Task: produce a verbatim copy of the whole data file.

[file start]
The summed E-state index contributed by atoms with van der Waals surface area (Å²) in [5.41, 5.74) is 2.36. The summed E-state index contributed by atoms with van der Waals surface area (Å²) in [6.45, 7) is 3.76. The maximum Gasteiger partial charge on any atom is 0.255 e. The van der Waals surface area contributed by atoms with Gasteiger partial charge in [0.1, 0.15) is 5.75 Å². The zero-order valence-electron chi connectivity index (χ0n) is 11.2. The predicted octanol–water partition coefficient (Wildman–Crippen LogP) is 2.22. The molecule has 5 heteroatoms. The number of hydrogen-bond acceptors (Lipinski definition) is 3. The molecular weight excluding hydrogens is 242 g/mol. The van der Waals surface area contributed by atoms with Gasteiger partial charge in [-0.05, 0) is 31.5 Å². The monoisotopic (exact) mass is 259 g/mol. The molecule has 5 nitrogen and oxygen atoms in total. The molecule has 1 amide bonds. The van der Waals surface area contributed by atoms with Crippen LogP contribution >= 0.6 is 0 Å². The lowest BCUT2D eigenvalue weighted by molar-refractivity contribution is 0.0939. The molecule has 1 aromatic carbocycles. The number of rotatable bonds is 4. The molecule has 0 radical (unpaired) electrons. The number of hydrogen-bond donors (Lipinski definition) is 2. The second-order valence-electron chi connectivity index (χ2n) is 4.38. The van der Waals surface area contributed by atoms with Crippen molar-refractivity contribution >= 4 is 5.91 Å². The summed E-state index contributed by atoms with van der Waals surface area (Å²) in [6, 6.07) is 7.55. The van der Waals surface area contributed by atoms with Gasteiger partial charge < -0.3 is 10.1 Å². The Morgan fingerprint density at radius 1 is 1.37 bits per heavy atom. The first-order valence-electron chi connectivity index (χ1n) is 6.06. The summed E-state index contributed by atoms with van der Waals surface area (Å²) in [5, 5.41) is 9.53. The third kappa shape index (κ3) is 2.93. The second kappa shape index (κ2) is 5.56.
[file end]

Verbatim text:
The summed E-state index contributed by atoms with van der Waals surface area (Å²) in [5.41, 5.74) is 2.36. The summed E-state index contributed by atoms with van der Waals surface area (Å²) in [6.45, 7) is 3.76. The maximum Gasteiger partial charge on any atom is 0.255 e. The van der Waals surface area contributed by atoms with Gasteiger partial charge in [0.1, 0.15) is 5.75 Å². The zero-order valence-electron chi connectivity index (χ0n) is 11.2. The predicted octanol–water partition coefficient (Wildman–Crippen LogP) is 2.22. The molecule has 5 heteroatoms. The number of hydrogen-bond acceptors (Lipinski definition) is 3. The molecular weight excluding hydrogens is 242 g/mol. The van der Waals surface area contributed by atoms with Gasteiger partial charge in [-0.05, 0) is 31.5 Å². The monoisotopic (exact) mass is 259 g/mol. The molecule has 5 nitrogen and oxygen atoms in total. The molecule has 1 amide bonds. The van der Waals surface area contributed by atoms with Crippen LogP contribution >= 0.6 is 0 Å². The lowest BCUT2D eigenvalue weighted by molar-refractivity contribution is 0.0939. The molecule has 1 aromatic carbocycles. The number of rotatable bonds is 4. The molecule has 0 radical (unpaired) electrons. The number of hydrogen-bond donors (Lipinski definition) is 2. The second-order valence-electron chi connectivity index (χ2n) is 4.38. The van der Waals surface area contributed by atoms with Crippen molar-refractivity contribution >= 4 is 5.91 Å². The summed E-state index contributed by atoms with van der Waals surface area (Å²) in [6, 6.07) is 7.55. The van der Waals surface area contributed by atoms with Gasteiger partial charge < -0.3 is 10.1 Å². The Morgan fingerprint density at radius 1 is 1.37 bits per heavy atom. The first-order valence-electron chi connectivity index (χ1n) is 6.06. The summed E-state index contributed by atoms with van der Waals surface area (Å²) in [5, 5.41) is 9.53. The third kappa shape index (κ3) is 2.93. The second kappa shape index (κ2) is 5.56.